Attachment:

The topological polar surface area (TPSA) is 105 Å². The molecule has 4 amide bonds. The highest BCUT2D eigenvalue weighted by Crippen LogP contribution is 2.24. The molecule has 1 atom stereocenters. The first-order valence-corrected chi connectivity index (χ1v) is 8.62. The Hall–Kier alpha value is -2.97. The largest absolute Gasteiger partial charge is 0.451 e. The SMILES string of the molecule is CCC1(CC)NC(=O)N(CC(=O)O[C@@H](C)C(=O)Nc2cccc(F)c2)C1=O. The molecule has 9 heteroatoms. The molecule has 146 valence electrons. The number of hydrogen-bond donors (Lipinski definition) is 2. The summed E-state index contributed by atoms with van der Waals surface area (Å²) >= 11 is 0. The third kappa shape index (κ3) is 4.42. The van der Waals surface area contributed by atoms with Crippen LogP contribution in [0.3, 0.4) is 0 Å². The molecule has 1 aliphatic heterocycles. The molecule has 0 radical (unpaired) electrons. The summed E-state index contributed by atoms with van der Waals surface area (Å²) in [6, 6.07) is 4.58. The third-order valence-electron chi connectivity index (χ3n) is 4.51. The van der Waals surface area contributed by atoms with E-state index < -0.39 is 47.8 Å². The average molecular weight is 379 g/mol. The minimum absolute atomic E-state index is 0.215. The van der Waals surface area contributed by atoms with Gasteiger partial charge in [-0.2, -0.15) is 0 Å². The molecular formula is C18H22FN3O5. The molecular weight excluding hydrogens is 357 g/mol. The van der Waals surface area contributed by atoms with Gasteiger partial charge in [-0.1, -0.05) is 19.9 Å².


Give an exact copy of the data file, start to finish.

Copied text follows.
The topological polar surface area (TPSA) is 105 Å². The molecule has 4 amide bonds. The highest BCUT2D eigenvalue weighted by Crippen LogP contribution is 2.24. The molecule has 1 atom stereocenters. The first-order valence-corrected chi connectivity index (χ1v) is 8.62. The Hall–Kier alpha value is -2.97. The largest absolute Gasteiger partial charge is 0.451 e. The SMILES string of the molecule is CCC1(CC)NC(=O)N(CC(=O)O[C@@H](C)C(=O)Nc2cccc(F)c2)C1=O. The molecule has 9 heteroatoms. The molecule has 146 valence electrons. The number of hydrogen-bond donors (Lipinski definition) is 2. The summed E-state index contributed by atoms with van der Waals surface area (Å²) >= 11 is 0. The third kappa shape index (κ3) is 4.42. The van der Waals surface area contributed by atoms with Crippen LogP contribution in [0.3, 0.4) is 0 Å². The molecule has 1 aliphatic heterocycles. The molecule has 0 radical (unpaired) electrons. The summed E-state index contributed by atoms with van der Waals surface area (Å²) in [6, 6.07) is 4.58. The third-order valence-electron chi connectivity index (χ3n) is 4.51. The van der Waals surface area contributed by atoms with E-state index < -0.39 is 47.8 Å². The average molecular weight is 379 g/mol. The minimum absolute atomic E-state index is 0.215. The van der Waals surface area contributed by atoms with Gasteiger partial charge in [-0.2, -0.15) is 0 Å². The molecular formula is C18H22FN3O5. The molecular weight excluding hydrogens is 357 g/mol. The van der Waals surface area contributed by atoms with Gasteiger partial charge in [-0.1, -0.05) is 19.9 Å².